We feel that over the past years, there has been enormous innovation in older people’s services across Ireland with limited opportunity to facilitate awareness and cross-site learning from these innovations at national level, in a language that everyone can understand. Between the work done around the country by people involved in the Frailty Programme Sites and the integrated care sites (highlighted at the meeting in the RCPI on December 13th, 2018) we have the potential to harness this momentum into a cohesive movement with improved care of older people being its core aim. The momentum is scheduled to continue with the inclusion of a focus on frailty in many of the suite of meetings being run in 2019. Frailty will feature in the 5th “Transforming Care of Older People” meeting in Ireland on May 28th in the RCPI and we look forward to seeing you there.
At the next 67th Annual Meeting of the Irish Gerontological Society (IGS) in Cork, we will propose the constitution of an Irish Frailty Network (IFN) interest group. It is intended that the interest group will work towards the formal launch of the IFN in late 2019/early 2020, in the form of a national conference that will help compile an Irish roadmap of innovation and best practice in health services for older people, with case studies from as many sites as possible, describing their work and lessons learnt. This will help establish linkages between organisations, and support the spread and sharing of good clinical practice. Inter-related developments will also be pursued in the areas of education and policy-relevant research. Harnessing all this good work to support the needs emerging from the Sláintecare report will be a challenge, but together we can be ready for it. We feel that the time is right.
If you would like to register your interest in the activities of the IFN interest group, please contact Helen Whitty (Programme Manager, National Clinical Programme for Older People) on HelenWhitty@rcpi.ie.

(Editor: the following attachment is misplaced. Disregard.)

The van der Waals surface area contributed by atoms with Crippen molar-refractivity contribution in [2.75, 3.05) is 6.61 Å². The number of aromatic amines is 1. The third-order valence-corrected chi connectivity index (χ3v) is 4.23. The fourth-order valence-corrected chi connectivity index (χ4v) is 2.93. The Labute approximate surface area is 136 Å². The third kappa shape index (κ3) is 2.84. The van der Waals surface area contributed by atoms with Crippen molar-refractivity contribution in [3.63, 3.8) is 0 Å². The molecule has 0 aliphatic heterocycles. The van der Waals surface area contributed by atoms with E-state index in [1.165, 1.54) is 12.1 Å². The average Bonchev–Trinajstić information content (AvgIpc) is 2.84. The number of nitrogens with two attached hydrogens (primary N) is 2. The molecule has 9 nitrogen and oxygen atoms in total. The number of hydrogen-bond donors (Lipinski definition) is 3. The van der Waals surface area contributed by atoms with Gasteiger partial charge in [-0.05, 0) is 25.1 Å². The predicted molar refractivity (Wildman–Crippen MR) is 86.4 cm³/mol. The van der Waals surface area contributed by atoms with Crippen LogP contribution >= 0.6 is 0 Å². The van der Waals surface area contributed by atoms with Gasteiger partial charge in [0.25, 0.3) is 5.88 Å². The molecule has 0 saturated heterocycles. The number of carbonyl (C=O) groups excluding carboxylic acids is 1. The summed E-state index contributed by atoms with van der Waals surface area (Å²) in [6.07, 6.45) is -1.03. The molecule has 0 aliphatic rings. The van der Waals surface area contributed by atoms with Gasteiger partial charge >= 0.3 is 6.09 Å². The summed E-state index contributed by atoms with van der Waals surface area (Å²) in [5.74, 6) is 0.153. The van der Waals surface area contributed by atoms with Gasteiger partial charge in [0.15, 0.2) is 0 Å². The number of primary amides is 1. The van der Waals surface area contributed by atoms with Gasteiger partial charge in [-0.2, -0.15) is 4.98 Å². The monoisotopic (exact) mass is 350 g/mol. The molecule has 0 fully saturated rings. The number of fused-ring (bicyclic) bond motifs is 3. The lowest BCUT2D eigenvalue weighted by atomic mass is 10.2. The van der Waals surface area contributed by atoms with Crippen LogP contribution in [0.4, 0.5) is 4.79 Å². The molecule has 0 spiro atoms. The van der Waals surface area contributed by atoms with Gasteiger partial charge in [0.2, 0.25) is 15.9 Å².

Prof Román Romero-Ortuño, Associate Professor in Medical Gerontology, Trinity College Dublin and Consultant Physician, St James’s Hospital, Dublin
Dr Rónán Ó Caoimh, Consultant Geriatrician/Specialty Lead in Geriatrics, University Hospital Galway/National University of Ireland, Galway
Dr Diarmuid O’Shea, National Clinical Lead for the Older Persons’ Programme
Deirdre Lang, Director of Nursing/National Lead Older Persons Services, Clinical & Integrated Programmes, Office Nursing & Midwifery Services Director
Prof Rose Anne Kenny, Founder and Principal Investigator of The Irish Longitudinal Study on Ageing (TILDA); Chair of Medical Gerontology, Trinity College Dublin; Director of the Mercer’s Institute for Successful Ageing, St James’s Hospital, Dublin
Prof Sean Kennelly, Consultant Physician in Geriatric and Stroke Medicine, Department of Age-related healthcare, Tallaght University Hospital. Clinical Associate Professor in Medical Gerontology, Trinity College Dublin
Dr Marie Therese Cooney, Consultant Geriatrician, St Vincent’s University Hospital, Dublin
Dr John Cooke, Consultant Physician (Medicine for the Elderly), Lead for Waterford Integrated Care for Older People (W.I.C.O.P.) project, Department of Medicine for the Elderly, University Hospital Waterford
Dr Emer Ahern, Consultant Geriatrician, St Luke’s General Hospital, Kilkenny
Helen Whitty, Programme Manager, National Clinical Programme for Older People
Mary O’Shea, Research Nurse, The Irish Longitudinal Study on Ageing (TILDA)
Paul Maloney, Occupational Therapy Manager, Beaumont Hospital, RCSI Hospital Group, Dublin